Josh Gabardi

Josh Gabardi poses with a banner he received after qualifying for the Ice Cross Downhill World Championship 2014 in St. Paul, Minn.

Inside track
Perhaps the biggest boost to his confidence, though, has come through his personal relationship with Jesus, something instilled in him by his Christian mom, but which he made his own after graduating from high school.

After meeting an atheist and having a deep conversation about the existence of a higher power, Gabardi went after his spiritual pursuits with the same intensity he approached sports.

“I went home and started researching and researching and researching about God,” he said. “Watching all kinds of sermons and doing all kinds of stuff. Then I knew—100 percent—that there is a God. I just know for a fact.

“I live my life every day trying to be the very best that I can be and just do the right thing and try to do God’s will.”

It has been under that divine covering, the extreme athlete said, that he’s been most successful in channeling his fears.

“It’s really hard to set aside your feelings—fear being the biggest one—because most people are scared to do a lot of these things and when you get scared, that’s normally when you get hurt,” Gabardi said. “When you are doing any kind of extreme sport, it’s about keeping your body calm and just knowing that you can do it. I found out that trusting God has helped me with that.”

 

Living it large
While Gabardi said that he openly shares his faith within the extreme world—which by its nature is self-wardly focused as athletes feast on pushing personal limits and individual improvement—he prefers to let his actions do most of the communicating.

“For me I’ve given my life to God, and I let God guide my life and I trust God to not let me get extremely hurt,” said Gabardi, who owns Perfect Image, a small mobile detailing business. “I also trust Him to give me the skills and the talent and everything to get me on the course and do the best that I can do. Just having that faith makes it a lot easier, for me, to do extreme sports and know that God is watching over me.”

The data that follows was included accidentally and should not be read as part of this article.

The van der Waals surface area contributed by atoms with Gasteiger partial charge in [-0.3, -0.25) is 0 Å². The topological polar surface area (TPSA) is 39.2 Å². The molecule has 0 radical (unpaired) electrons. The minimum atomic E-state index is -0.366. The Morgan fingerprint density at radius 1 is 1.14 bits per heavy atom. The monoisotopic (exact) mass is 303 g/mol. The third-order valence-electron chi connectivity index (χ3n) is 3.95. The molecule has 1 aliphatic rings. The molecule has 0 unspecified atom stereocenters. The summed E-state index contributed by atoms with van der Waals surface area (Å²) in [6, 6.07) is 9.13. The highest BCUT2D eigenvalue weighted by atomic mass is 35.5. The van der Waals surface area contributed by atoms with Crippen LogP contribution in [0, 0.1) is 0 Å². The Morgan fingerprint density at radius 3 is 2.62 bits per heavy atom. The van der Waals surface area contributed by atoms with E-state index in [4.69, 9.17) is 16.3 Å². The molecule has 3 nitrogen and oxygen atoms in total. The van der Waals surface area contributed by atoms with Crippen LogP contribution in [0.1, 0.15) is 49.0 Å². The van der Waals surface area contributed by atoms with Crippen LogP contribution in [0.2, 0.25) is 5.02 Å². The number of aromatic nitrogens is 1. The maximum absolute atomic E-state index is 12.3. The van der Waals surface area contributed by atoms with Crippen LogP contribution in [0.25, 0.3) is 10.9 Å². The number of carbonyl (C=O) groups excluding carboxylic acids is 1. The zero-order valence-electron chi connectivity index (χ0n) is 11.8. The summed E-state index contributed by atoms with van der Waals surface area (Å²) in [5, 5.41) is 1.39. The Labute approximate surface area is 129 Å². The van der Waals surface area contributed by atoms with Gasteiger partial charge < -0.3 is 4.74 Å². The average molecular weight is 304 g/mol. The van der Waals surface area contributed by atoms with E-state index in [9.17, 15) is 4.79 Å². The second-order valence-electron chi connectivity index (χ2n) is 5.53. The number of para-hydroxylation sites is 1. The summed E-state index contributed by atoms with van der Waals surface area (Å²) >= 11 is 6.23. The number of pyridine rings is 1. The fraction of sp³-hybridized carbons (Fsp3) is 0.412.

That trust proved critical when he helped his mother through a series of significant trials including his parents’ divorce, her unexpected unemployment and loss of the family home.

“We went through a rough time,” he said. “Now that I’m a born-again Christian, I don’t ever question my faith. I always know that even if it’s not what I want done or what I want in my life, I know that God is doing it for a reason, though you may not know it at the time.”

When Gabardi finds himself in those seasons, he marvels in the symbiotic blessing of testing self in the midst of creation, whether it’s glistening mountain slopes, the massive kettle called an ocean, wide open roads or frozen canals: The created one tackling the handiwork of the Creator.

“The way that everything works is so beautiful and amazing,” he said. “When you look at all of this there has to be a Creator. It’s like a phone or TV or … you look at anything like that, there is a creator behind that; and the same thing with the earth. You look at the earth, and you just know that there is a Creator behind all of this and it’s just incredible.”

— by Lori Arnold